Gaussian Mixture Model (GMM) is a special kind of mixture model. In GMM, parameters are estimated from training data using iterative Expectation-Maximization (EM) algorithm or Maximum A Posteriori (MAP) estimation from a prior model. This post will discuss how to estimate parameters by EM.

In Mixture of Gaussians, variables are sampled from a weighted summation of Gaussian densities:  $latex p(x)=\sum_{k=1}^{K} \pi_k \cdot N(x|\mu_k, \Sigma_k) &s=1$

where $latex \sum_{k=1}^{K} \pi_k = 1&s=1$. Parameters are $latex \theta=\{\pi_k,\mu_k, \Sigma_k\}_{k=1}^{K} &s=1$, and data are $latex X=\{x_j\}_{j=1}^{N} &s=1$.

Expectation-Maximization (EM) algorithm can be used to find the (local) optimum solution of MLE.

The log likelihood of the data is $latex L(X) = \sum_{j} \log p(x_j|\theta) &s=1$

In EM, we assume the existence of latent variables $latex z_{j} (z_j = 1, \cdots, K) &s=1$, which means the distribution $latex x_j &s=1$ comes from. We use $latex \phi_{jk} &s=1$ to represent the probability that $latex x_j&s=1$ comes from $latex k^{th} &s=1$ distribution:  $latex \phi_{jk} = p(z_j = k|X,\theta) &s=1$. Therefore we have

$latex \begin{array}{cll} L(X|\theta) & = & \sum_j \log p(x_j|\theta) \\
& = & \sum_j \log \sum_k p(x_j,z_j=k|\theta) \\
& = & \sum_j \log { \sum_k p(z_j=k|x_j, \theta^{(i)}) \cdot \frac {p(x_j,z_j|\theta)} {p(z_j=k|x_j, \theta^{(i)})} } \\
& \ge & \sum_j \sum_k p(z_j=k|x_j, \theta^{(i)}) \cdot \log \frac {p(x_j,z_j|\theta)} {p(z_j=k|x_j, \theta^{(i)})} \end{array}&s=1$

In E-step, we have already calculated the Q function:

$latex \begin{array}{cll} Q(\theta,\theta^{(i)}) & = & \sum_j \sum_k p(z_j=k|x_j, \theta^{(i)}) \cdot \log p(x_j,z_j|\theta) \\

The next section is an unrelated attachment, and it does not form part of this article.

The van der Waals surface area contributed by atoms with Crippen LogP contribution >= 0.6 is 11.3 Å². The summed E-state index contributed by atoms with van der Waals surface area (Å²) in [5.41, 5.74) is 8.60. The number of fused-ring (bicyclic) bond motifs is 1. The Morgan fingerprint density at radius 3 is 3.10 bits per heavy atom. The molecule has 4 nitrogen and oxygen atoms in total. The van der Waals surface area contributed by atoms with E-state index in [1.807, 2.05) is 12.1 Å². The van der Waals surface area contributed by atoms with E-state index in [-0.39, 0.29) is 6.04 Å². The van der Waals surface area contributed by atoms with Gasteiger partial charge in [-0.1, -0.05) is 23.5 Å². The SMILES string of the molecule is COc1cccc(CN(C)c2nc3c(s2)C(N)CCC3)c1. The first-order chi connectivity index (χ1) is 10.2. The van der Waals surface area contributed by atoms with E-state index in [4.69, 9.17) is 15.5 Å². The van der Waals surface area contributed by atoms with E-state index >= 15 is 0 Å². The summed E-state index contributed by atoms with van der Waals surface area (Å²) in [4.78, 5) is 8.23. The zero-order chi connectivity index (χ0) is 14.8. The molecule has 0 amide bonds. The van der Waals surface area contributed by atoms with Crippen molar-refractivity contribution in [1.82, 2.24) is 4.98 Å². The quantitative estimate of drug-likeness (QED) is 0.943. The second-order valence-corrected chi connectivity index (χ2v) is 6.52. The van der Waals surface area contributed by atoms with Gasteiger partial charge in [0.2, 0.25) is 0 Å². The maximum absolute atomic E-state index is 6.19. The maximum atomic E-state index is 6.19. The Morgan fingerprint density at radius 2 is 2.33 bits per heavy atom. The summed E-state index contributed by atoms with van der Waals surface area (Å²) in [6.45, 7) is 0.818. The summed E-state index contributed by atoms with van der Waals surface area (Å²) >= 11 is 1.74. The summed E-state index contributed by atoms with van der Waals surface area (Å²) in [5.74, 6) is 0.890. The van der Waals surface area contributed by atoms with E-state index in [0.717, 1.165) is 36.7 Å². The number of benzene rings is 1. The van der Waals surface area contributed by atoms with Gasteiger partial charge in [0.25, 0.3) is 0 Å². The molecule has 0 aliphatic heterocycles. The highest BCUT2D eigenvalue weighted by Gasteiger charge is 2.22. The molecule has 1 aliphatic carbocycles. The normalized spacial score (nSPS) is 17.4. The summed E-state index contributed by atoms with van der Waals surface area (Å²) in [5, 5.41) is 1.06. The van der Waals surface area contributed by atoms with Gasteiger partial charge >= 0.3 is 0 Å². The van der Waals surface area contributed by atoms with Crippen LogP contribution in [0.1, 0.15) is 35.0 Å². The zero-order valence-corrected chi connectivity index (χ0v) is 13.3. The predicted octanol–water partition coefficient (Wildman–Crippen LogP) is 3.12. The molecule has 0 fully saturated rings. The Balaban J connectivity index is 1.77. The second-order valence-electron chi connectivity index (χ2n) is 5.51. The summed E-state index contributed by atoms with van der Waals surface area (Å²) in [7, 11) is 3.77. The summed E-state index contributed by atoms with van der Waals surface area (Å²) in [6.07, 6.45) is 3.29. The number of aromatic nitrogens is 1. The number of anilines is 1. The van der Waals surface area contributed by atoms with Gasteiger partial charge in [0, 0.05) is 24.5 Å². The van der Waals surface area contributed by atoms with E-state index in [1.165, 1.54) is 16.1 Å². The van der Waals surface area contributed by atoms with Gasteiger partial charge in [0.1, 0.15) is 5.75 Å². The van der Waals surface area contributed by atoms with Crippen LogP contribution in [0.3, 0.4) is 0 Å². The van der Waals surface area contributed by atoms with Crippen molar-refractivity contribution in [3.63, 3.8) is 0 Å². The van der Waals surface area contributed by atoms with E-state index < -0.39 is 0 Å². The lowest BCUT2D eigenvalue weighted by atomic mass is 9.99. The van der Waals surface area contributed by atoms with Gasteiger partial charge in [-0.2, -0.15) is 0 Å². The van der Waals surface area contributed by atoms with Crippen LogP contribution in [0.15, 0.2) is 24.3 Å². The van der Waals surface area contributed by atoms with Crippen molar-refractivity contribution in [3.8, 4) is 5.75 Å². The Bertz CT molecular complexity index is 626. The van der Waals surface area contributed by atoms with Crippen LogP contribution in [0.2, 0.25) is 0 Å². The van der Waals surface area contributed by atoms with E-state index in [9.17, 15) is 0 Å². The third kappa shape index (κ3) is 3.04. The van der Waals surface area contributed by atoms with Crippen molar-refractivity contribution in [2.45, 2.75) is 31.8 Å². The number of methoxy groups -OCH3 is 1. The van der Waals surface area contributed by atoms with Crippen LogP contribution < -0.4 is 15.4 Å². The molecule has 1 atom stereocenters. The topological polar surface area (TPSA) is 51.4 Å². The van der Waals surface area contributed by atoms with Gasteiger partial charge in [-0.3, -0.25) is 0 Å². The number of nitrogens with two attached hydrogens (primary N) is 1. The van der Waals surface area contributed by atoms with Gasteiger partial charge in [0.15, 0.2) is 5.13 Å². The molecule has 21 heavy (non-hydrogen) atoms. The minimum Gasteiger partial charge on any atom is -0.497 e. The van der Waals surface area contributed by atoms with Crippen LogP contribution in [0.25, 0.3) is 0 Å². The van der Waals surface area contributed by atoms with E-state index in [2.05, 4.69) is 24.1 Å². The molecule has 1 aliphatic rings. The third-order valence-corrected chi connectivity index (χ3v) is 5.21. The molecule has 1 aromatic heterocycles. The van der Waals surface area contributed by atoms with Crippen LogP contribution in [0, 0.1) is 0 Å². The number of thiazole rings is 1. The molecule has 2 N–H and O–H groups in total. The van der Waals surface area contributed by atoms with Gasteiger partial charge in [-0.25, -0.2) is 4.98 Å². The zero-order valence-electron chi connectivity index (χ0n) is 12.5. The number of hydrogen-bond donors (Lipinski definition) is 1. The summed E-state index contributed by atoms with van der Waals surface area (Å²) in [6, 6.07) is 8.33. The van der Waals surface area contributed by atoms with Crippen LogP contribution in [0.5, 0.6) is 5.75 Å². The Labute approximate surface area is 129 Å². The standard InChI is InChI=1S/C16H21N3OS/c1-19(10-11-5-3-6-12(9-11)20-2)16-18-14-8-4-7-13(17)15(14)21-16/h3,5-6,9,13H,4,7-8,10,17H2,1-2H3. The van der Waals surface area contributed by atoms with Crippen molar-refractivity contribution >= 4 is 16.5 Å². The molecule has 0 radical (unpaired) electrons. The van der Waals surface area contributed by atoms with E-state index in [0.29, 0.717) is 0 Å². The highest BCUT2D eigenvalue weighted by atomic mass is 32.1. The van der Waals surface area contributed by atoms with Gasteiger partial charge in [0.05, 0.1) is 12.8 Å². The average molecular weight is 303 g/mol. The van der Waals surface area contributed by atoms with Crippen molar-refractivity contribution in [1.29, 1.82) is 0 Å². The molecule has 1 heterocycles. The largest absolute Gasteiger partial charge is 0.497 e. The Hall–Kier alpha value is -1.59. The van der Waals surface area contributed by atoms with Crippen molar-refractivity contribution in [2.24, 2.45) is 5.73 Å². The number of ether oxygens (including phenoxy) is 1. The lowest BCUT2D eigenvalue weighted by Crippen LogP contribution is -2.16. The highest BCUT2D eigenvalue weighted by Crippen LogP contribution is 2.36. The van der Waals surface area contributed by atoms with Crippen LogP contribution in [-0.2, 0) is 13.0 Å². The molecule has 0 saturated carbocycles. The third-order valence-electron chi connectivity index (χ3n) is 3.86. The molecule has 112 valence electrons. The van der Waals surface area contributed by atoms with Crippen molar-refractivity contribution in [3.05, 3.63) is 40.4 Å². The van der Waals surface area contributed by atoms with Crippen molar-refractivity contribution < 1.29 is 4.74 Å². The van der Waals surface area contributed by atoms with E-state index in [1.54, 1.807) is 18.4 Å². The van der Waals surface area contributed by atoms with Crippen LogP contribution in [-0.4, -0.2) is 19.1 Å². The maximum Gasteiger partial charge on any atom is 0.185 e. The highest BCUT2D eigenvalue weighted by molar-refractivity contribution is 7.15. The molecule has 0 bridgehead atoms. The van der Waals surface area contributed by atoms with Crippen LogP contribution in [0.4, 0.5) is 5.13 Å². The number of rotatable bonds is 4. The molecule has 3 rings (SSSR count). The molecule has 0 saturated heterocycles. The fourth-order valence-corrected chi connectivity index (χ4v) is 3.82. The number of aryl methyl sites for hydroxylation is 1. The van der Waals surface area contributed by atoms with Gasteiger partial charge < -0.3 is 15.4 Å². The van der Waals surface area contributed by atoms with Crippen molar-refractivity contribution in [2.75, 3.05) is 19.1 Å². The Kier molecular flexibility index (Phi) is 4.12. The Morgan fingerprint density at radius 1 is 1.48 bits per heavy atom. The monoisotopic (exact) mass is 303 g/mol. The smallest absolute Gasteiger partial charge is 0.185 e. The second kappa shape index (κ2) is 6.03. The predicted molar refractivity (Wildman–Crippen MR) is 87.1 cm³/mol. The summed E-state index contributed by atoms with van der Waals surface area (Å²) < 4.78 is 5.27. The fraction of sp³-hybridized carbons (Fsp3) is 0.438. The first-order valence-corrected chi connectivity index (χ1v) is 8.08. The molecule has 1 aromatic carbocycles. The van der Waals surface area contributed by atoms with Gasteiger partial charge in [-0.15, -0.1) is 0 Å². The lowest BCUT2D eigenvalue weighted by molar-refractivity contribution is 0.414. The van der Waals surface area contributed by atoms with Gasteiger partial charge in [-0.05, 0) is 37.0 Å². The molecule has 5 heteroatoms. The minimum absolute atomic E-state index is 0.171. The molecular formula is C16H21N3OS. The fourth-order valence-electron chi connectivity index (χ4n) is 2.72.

& = &\sum_j \sum_k p(z_j=k|x_j, \theta^{(i)}) \cdot (\log \pi_k + \log N(x_j|\mu_k,\Sigma_k)) \end{array}&s=1$.

In M-step (remember: M-step will maximize Q function w.r.t parameters; we can find either closed-form solution or use gradient descent, etc.):

(1) $latex \phi_{jk}^{(i)}=p(z_j=k|X,\theta^{(i)})=\frac{p(z_j=k,X|\theta^{(i)})} {\sum_{k’}{p(z_j=k’,X|\theta^{(i)})}} &s=1$, where $latex p(z_j=k,x_j|\theta^{(i)}) = \pi_k N(x_j|\mu_k^{(i)}, \Sigma_k^{(i)}) &s=1$

(2) Maximize $latex Q(\theta,\theta^{(i)}) &s=1$ w.r.t. $latex \theta &s=1$. This optimization process may require knowledge about Lagrange multiplier. For example, when updating $latex \pi_k &s=1$, because of the constraint on $latex \pi_k &s=1$, we will maximize the following function:

$latex J(\theta,\theta^{(i)}) = Q(\theta,\theta^{(i)}) + \lambda (\sum_k \pi_k -1) &s=1$

By setting the derivation w.r.t $latex \pi_k &s=1$ to zero, we can get the value of $latex \lambda &s=1$, thus getting the closed-form of updating rule of $latex \pi_k &s=1$.

Ref: Gaussian Mixture Models, A guide to EM and Mixture Models

I will never use the equation system in wp again…